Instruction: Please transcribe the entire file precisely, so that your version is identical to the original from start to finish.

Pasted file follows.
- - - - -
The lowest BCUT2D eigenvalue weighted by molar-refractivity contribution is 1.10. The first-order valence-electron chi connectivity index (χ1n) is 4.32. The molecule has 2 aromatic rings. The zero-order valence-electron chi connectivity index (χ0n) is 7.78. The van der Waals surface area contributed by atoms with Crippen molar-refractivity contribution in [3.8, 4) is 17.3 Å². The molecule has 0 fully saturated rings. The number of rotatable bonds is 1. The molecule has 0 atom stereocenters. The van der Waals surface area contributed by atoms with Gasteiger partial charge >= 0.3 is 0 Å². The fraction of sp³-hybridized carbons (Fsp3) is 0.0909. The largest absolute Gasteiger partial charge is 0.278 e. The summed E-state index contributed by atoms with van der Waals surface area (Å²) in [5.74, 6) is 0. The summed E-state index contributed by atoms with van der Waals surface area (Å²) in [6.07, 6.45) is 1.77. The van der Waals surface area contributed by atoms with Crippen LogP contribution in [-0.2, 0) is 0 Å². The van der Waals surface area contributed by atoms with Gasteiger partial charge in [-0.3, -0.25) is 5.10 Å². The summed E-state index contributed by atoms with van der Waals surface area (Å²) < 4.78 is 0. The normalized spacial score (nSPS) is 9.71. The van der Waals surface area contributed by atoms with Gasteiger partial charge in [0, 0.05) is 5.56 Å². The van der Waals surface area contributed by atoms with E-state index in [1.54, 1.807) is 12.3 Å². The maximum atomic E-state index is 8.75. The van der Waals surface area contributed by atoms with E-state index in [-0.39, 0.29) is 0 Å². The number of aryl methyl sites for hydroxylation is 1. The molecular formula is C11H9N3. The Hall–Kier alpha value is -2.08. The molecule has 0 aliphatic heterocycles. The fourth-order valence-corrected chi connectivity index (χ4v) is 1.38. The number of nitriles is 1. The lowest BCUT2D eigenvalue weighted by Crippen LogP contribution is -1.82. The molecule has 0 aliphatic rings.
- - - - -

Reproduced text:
The lowest BCUT2D eigenvalue weighted by molar-refractivity contribution is 1.10. The first-order valence-electron chi connectivity index (χ1n) is 4.32. The molecule has 2 aromatic rings. The zero-order valence-electron chi connectivity index (χ0n) is 7.78. The van der Waals surface area contributed by atoms with Crippen molar-refractivity contribution in [3.8, 4) is 17.3 Å². The molecule has 0 fully saturated rings. The number of rotatable bonds is 1. The molecule has 0 atom stereocenters. The van der Waals surface area contributed by atoms with Gasteiger partial charge >= 0.3 is 0 Å². The fraction of sp³-hybridized carbons (Fsp3) is 0.0909. The largest absolute Gasteiger partial charge is 0.278 e. The summed E-state index contributed by atoms with van der Waals surface area (Å²) in [5.74, 6) is 0. The summed E-state index contributed by atoms with van der Waals surface area (Å²) in [6.07, 6.45) is 1.77. The van der Waals surface area contributed by atoms with Crippen LogP contribution in [-0.2, 0) is 0 Å². The van der Waals surface area contributed by atoms with Gasteiger partial charge in [-0.3, -0.25) is 5.10 Å². The summed E-state index contributed by atoms with van der Waals surface area (Å²) < 4.78 is 0. The normalized spacial score (nSPS) is 9.71. The van der Waals surface area contributed by atoms with Gasteiger partial charge in [0, 0.05) is 5.56 Å². The van der Waals surface area contributed by atoms with E-state index in [1.54, 1.807) is 12.3 Å². The maximum atomic E-state index is 8.75. The van der Waals surface area contributed by atoms with E-state index in [-0.39, 0.29) is 0 Å². The number of aryl methyl sites for hydroxylation is 1. The molecular formula is C11H9N3. The Hall–Kier alpha value is -2.08. The molecule has 0 aliphatic heterocycles. The fourth-order valence-corrected chi connectivity index (χ4v) is 1.38. The number of nitriles is 1. The lowest BCUT2D eigenvalue weighted by Crippen LogP contribution is -1.82. The molecule has 0 aliphatic rings.